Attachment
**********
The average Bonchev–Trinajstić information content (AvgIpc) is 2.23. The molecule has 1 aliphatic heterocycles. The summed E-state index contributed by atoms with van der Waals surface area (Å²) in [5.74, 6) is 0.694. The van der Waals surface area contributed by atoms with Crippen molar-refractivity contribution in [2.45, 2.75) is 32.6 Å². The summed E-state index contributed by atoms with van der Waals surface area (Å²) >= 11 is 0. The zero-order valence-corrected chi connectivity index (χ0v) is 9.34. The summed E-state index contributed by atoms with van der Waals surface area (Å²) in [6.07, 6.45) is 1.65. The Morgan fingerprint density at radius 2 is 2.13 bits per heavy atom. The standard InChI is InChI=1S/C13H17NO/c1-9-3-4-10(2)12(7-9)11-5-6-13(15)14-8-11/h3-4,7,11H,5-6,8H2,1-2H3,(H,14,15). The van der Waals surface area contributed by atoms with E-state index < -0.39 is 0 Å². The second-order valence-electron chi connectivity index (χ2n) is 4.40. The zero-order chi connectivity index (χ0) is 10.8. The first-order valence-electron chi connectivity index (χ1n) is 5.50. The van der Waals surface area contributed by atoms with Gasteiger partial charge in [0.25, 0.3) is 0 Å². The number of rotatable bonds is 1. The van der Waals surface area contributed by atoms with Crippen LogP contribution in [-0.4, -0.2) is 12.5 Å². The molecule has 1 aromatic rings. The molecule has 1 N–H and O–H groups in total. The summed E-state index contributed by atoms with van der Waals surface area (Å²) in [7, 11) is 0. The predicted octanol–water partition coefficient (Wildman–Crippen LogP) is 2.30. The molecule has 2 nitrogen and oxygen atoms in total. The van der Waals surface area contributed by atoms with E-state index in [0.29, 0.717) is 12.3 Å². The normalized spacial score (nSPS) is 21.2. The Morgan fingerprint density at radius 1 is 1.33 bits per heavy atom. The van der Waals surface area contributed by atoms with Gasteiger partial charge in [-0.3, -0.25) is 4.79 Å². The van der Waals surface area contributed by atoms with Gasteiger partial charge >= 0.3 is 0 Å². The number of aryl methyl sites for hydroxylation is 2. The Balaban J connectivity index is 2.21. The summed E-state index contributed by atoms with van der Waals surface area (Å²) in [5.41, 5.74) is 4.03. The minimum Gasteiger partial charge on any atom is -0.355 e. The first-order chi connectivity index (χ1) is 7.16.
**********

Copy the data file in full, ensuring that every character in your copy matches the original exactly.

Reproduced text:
The average Bonchev–Trinajstić information content (AvgIpc) is 2.23. The molecule has 1 aliphatic heterocycles. The summed E-state index contributed by atoms with van der Waals surface area (Å²) in [5.74, 6) is 0.694. The van der Waals surface area contributed by atoms with Crippen molar-refractivity contribution in [2.45, 2.75) is 32.6 Å². The summed E-state index contributed by atoms with van der Waals surface area (Å²) >= 11 is 0. The zero-order valence-corrected chi connectivity index (χ0v) is 9.34. The summed E-state index contributed by atoms with van der Waals surface area (Å²) in [6.07, 6.45) is 1.65. The Morgan fingerprint density at radius 2 is 2.13 bits per heavy atom. The standard InChI is InChI=1S/C13H17NO/c1-9-3-4-10(2)12(7-9)11-5-6-13(15)14-8-11/h3-4,7,11H,5-6,8H2,1-2H3,(H,14,15). The van der Waals surface area contributed by atoms with E-state index < -0.39 is 0 Å². The second-order valence-electron chi connectivity index (χ2n) is 4.40. The zero-order chi connectivity index (χ0) is 10.8. The first-order valence-electron chi connectivity index (χ1n) is 5.50. The van der Waals surface area contributed by atoms with Gasteiger partial charge in [0.25, 0.3) is 0 Å². The number of rotatable bonds is 1. The van der Waals surface area contributed by atoms with Crippen LogP contribution in [-0.4, -0.2) is 12.5 Å². The molecule has 1 aromatic rings. The molecule has 1 N–H and O–H groups in total. The summed E-state index contributed by atoms with van der Waals surface area (Å²) in [7, 11) is 0. The predicted octanol–water partition coefficient (Wildman–Crippen LogP) is 2.30. The molecule has 2 nitrogen and oxygen atoms in total. The van der Waals surface area contributed by atoms with E-state index in [0.29, 0.717) is 12.3 Å². The normalized spacial score (nSPS) is 21.2. The Morgan fingerprint density at radius 1 is 1.33 bits per heavy atom. The van der Waals surface area contributed by atoms with Gasteiger partial charge in [-0.3, -0.25) is 4.79 Å². The van der Waals surface area contributed by atoms with Gasteiger partial charge >= 0.3 is 0 Å². The number of aryl methyl sites for hydroxylation is 2. The Balaban J connectivity index is 2.21. The summed E-state index contributed by atoms with van der Waals surface area (Å²) in [5.41, 5.74) is 4.03. The minimum Gasteiger partial charge on any atom is -0.355 e. The first-order chi connectivity index (χ1) is 7.16.